Even while his attorneys are pushing to get a copy of his medical records from the medical staff at the Metropolitan Detention Center (MDC), there is virtually no chance that Keith Alan Raniere AKA Vanguard will be released from prison because of the coronavirus outbreak.
Here are some of the reasons why:
(1) He was denied bail on three occasions before the start of his trial because the presiding judge, Nicholas G. Garaufis, considered him to be a “flight risk” and/or a “danger to the community”.
(2) Since those rulings, Raniere was found guilty of seven felonies – and is currently facing a prison sentence of somewhere between 15 years and life. If he was a “flight risk” before the trial, he’s even more of one now. Ditto for being a “danger to the community”.
(3) One of the crimes that Raniere was convicted of is Sex Trafficking. Although, as noted, Barr did not define the term “sex offenses”, it seems safe to assume that it will include the crime of Sex Trafficking.
Keith can take solace in the fact that he’s not the only federal prisoner whose request to be released because of the coronavirus crisis was turned down.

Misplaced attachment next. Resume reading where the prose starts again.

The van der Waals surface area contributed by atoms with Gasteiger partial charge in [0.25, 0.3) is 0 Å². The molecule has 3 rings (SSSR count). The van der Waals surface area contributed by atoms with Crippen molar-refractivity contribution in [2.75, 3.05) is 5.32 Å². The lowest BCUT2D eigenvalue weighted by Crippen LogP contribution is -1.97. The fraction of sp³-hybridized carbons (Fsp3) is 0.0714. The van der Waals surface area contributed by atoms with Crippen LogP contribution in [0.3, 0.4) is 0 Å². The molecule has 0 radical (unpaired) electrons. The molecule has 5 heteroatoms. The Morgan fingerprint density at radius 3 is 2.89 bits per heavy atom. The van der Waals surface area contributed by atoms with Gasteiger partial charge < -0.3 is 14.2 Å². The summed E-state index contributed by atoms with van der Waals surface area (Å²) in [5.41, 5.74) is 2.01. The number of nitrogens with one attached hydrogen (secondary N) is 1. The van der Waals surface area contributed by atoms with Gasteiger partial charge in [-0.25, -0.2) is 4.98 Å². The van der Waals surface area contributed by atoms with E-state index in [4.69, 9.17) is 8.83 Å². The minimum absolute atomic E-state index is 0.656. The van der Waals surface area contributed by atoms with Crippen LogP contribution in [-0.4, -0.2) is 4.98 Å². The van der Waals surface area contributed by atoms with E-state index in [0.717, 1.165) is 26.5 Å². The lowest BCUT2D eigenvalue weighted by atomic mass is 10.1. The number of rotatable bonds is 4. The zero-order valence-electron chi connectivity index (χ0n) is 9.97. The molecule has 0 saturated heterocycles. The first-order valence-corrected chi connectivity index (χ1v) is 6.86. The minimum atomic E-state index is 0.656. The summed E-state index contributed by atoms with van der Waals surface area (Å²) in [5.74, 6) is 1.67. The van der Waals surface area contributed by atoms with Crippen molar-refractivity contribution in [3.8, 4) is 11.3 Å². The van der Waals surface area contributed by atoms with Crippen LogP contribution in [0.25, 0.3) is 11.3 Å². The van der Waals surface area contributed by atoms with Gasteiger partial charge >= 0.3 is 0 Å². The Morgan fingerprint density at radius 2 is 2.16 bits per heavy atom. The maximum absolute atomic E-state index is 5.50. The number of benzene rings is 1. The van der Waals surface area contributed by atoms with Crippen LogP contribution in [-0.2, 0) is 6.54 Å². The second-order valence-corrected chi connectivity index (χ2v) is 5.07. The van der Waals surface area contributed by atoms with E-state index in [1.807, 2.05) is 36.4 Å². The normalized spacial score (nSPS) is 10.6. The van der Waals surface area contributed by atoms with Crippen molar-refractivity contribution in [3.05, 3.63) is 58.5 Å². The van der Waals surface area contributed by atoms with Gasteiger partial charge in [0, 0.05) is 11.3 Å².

Other notable federal prisoners whose requests were rejected include Michael Avenatti, Michael Cohen, Bernie Madoff, and R. Kelly.
Misleading Statements By Barr
Barr made several other statements that were extremely misleading.
He said, for example, that only six federal prisoners had tested positive for COVID-19 – and that all six of them had been isolated.
But what he failed to say is that the BOP has only tested those prisoners who had extreme conditions – which means that there are likely quite a few more prisoners who have COVID-19 than the six he mentioned.
He also failed to note that the BOP was isolating any other prisoners who had direct contact with the six who are known to have COVID-19 – and that none of them had been tested.
When asked about Personal Protective Equipment (PPE), Barr said that the BOP had a sufficient amount of materials on hand at all prisons at the outset of the crisis – but that the current supply would only last another 30-45 days.
That statement flies in the face of the Correctional Officers union – which has complained that many federal prisons have already run out of masks, gowns, and protective jumpsuits.
Barr Also Guilty of Errors By Omission
Barr also failed to address one of the biggest problems in terms of the spread of the coronavirus in federal prisons: i.e., the admission of new prisoners.
Although the BOP has imposed a 30-day freeze on transferring inmates from one federal prison to another, it is still admitting new prisoners on a daily basis (That’s precisely how the first reported case of COVID-19 was introduced at MDC).
Which really makes no sense.
Since any defendant who was considered a “flight risk” or a “danger to society” was already incarcerated prior to trial, this means that the ones who were not on pre-trial detention did not fall into either of those categories.
So, why not put all newly convicted defendants on home confinement until we get through this coronavirus crisis?
Or does that just make too much sense?
Coming later today: Another update on Federal Prisoner #57005-177.